Kildevæld Park is a green oasis in the middle of a dense, mixed housing area in Outer Østerbro. At the centre of the park is a big lake, which helps to circulate fresh, cool air on hot summer days.
The hilly terrain, with lawns, trees, willow shrubs and flowerbeds, slopes down to the lakeshore and offers several vantage points. You can settle down and enjoy the sun on the park’s lawns and benches, seek shade under the tall trees, or go jogging, push the pram and enjoy a quiet walk around the path that encircles the lake.
At the western end is a large, staffed and heavily used playground with facilities for kids of all ages – with football pitches, sand pits, climbing frames, swings and table tennis.
You can also borrow balls, bikes, scooters, roller skates, stilts and skipping ropes. During the summer months, the park hosts an annual festival of song, dance, circus and so on.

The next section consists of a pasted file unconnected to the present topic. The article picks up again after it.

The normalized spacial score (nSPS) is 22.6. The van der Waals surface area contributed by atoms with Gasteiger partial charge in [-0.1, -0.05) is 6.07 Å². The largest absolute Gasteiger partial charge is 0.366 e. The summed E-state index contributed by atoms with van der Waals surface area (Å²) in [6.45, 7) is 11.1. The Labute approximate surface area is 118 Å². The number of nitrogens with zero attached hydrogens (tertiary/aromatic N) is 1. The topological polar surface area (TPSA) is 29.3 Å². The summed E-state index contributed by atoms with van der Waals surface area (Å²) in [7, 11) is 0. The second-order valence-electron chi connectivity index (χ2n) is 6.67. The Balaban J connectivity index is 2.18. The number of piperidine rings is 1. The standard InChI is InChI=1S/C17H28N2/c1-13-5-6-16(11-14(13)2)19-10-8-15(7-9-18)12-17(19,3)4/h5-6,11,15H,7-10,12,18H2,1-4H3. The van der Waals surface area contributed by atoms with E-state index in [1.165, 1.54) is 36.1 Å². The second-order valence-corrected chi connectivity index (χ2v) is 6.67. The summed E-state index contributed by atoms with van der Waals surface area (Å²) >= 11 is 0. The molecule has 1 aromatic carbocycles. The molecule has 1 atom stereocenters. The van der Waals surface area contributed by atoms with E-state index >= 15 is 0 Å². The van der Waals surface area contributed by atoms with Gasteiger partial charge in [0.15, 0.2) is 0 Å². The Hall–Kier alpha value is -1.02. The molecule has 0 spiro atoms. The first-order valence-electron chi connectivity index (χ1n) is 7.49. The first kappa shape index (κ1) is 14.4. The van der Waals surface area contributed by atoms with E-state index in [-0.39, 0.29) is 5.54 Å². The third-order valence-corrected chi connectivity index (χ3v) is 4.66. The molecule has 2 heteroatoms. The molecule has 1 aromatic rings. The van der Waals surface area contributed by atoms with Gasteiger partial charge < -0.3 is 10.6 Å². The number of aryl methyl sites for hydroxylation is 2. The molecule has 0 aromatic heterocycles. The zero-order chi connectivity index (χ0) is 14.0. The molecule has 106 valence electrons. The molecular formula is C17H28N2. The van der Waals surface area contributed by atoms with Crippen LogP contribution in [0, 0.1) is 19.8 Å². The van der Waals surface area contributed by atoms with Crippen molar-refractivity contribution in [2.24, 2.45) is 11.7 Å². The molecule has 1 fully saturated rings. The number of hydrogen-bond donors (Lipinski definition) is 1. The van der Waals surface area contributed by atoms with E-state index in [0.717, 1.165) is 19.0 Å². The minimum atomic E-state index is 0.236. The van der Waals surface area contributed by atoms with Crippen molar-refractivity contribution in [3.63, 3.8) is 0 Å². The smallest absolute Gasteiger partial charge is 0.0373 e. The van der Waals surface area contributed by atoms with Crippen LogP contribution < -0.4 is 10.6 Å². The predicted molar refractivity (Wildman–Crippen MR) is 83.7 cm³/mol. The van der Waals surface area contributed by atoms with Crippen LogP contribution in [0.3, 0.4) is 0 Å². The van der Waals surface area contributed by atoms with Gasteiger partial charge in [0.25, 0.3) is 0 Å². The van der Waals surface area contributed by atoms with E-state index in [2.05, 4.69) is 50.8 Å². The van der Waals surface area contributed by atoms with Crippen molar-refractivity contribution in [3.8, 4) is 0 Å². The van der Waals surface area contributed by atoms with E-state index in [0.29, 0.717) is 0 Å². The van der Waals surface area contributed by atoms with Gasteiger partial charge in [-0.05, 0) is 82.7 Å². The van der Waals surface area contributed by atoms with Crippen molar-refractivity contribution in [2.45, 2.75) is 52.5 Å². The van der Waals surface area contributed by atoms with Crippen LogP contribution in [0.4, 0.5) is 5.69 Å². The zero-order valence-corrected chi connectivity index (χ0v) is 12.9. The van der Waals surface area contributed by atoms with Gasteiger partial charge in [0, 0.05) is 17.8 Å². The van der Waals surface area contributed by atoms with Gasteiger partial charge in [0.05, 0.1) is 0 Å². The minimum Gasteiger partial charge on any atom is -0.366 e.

The park dates from 1927, but the area has been a haven for the people of Copenhagen for even longer. Originally, there was a spring here, which according to tradition had healing powers and was visited by a lot of people.
The name Kildevæld comes from the country house that stood here in 1743, and the restaurant of the same name that stood at the corner of Østerbrogade and Kildevældsgade.
Photo: Scanpix/Anna Agnete Nissen
DATA & LINKSKildevældsparken
2100 Copenhagen Ø
- General play and ball games
- The lake in the middle of the park has nothing to do with the original spring. It was formed during the major excavation in the 1880s, when building materials were needed for the Freeport (Frihavnen), Langelinie Quay and the Citadel.
- There is no discharge from the lake – the water is oxygenated by the big fountain in the middle.
- Willow scrub, large deciduous trees and rose beds.
- Various species of waterfowl.
- Wheelchair friendly.
- No dedicated facilities, but there are general stores nearby.